NASA's One-Year Mission Earns PRSA's Highest Honor

Congratulations to our client, NASA Johnson Space Center, for winning the 2017 Best of Silver Anvil Award. The agency's program, "Year in Space: Communicating NASA's Historic One-Year Mission from Space to Ground," won the Silver Anvil in the Integrated Communications category and a second Silver Anvil for Reputation Management. It was judged to be the best of all this year's Silver Anvil winners.

DPK Public Relations is proud to have assisted with spokesperson preparation connected to NASA's historic one-year mission. We worked closely NASA's Human Research Program in the year leading up to the mission to hone messages and refine storytelling strategies. We later media trained many of the scientists and researchers involved in the mission.

NASA Johnson Space Center's integrated communications campaign showcased diverse activities aboard the International Space Station and collaborated with TIME magazine to produce a series of products for TIME and TIME for Kids. If you haven't already watched TIME's documentary, A Year In Space, we highly recommend it. We've embedded the series below. The Primetime Emmy-nominated 12-episode series chronicled the mission, the thousands of people who work to support life in space and the families left behind.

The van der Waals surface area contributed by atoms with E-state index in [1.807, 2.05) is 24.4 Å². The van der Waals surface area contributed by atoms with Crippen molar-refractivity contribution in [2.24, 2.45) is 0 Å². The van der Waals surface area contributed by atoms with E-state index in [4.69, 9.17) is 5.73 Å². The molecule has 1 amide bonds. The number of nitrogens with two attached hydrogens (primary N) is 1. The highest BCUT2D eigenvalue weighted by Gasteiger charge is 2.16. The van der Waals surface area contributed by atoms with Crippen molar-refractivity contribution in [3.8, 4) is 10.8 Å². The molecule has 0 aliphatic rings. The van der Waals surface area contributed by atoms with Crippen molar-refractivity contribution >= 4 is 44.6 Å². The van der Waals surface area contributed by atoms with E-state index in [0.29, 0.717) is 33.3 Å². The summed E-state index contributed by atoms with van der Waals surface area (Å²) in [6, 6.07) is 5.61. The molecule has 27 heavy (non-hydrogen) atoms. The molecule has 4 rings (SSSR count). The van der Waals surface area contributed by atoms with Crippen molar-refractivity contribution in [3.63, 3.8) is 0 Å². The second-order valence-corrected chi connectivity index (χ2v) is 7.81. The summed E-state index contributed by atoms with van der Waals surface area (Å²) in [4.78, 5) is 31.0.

The underlying story of the One-Year Mission is that a great deal must be learned about the impact on the human body (and on our ability to think clearly and solve problems) of prolonged periods in space before the next mission beyond lower Earth orbit. NASA is currently pursuing a long-term strategy for human explorers to travel to either Mars or an asteroid in the first half of this century. Such missions could require multiple years of space travel. Basically, the One-Year Mission was an important stepping stone to further human space exploration. Making these highly complex scientific inquiries personal and showcasing the individuals involved was instrumental in cutting through the information clutter, engaging the audience and building interest in and support for NASA's exploration activities. 

This is one of the many lessons other organizations can learn from NASA's impressive public relations achievement: if you want your communities to take a personal interest in what you are doing, you need people who are willing and able to open their lives to public scrutiny and tell their stories in an emotion-based way. It's not enough to report on data -- spokespersons must personally connect with the data and express their feelings in a way that is authentic and real.

Congratulations to the entire communications staff at NASA Johnson Space Center!

TIME A Year In Space